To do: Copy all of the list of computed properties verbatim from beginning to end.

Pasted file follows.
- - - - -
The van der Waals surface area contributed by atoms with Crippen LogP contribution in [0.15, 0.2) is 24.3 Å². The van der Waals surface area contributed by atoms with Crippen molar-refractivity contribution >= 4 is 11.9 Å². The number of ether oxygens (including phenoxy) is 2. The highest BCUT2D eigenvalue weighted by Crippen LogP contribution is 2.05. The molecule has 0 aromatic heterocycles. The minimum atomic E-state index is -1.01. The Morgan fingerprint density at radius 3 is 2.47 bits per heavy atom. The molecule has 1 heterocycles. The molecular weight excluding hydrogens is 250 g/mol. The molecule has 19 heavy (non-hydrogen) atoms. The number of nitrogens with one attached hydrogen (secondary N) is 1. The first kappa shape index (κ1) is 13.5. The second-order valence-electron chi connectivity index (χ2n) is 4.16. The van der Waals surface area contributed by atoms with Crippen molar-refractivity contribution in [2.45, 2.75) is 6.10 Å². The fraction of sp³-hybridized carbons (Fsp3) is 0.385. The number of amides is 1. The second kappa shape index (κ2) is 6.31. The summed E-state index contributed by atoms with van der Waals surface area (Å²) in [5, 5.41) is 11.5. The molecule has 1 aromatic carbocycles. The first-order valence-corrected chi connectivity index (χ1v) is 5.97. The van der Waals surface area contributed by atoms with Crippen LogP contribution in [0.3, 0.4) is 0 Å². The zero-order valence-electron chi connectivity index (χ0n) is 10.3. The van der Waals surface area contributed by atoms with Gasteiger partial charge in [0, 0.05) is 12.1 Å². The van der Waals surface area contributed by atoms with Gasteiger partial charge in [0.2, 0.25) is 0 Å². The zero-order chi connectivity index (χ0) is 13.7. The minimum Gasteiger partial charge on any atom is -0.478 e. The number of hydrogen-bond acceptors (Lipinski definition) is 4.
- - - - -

The van der Waals surface area contributed by atoms with Crippen LogP contribution in [0.15, 0.2) is 24.3 Å². The van der Waals surface area contributed by atoms with Crippen molar-refractivity contribution >= 4 is 11.9 Å². The number of ether oxygens (including phenoxy) is 2. The highest BCUT2D eigenvalue weighted by Crippen LogP contribution is 2.05. The molecule has 0 aromatic heterocycles. The minimum atomic E-state index is -1.01. The Morgan fingerprint density at radius 3 is 2.47 bits per heavy atom. The molecule has 1 heterocycles. The molecular weight excluding hydrogens is 250 g/mol. The molecule has 19 heavy (non-hydrogen) atoms. The number of nitrogens with one attached hydrogen (secondary N) is 1. The first kappa shape index (κ1) is 13.5. The second-order valence-electron chi connectivity index (χ2n) is 4.16. The van der Waals surface area contributed by atoms with Crippen molar-refractivity contribution in [2.45, 2.75) is 6.10 Å². The fraction of sp³-hybridized carbons (Fsp3) is 0.385. The number of amides is 1. The second kappa shape index (κ2) is 6.31. The summed E-state index contributed by atoms with van der Waals surface area (Å²) in [5, 5.41) is 11.5. The molecule has 1 aromatic carbocycles. The first-order valence-corrected chi connectivity index (χ1v) is 5.97. The van der Waals surface area contributed by atoms with Crippen LogP contribution in [0.3, 0.4) is 0 Å². The zero-order valence-electron chi connectivity index (χ0n) is 10.3. The van der Waals surface area contributed by atoms with Gasteiger partial charge in [0, 0.05) is 12.1 Å². The van der Waals surface area contributed by atoms with Gasteiger partial charge in [0.2, 0.25) is 0 Å². The zero-order chi connectivity index (χ0) is 13.7. The minimum Gasteiger partial charge on any atom is -0.478 e. The number of hydrogen-bond acceptors (Lipinski definition) is 4.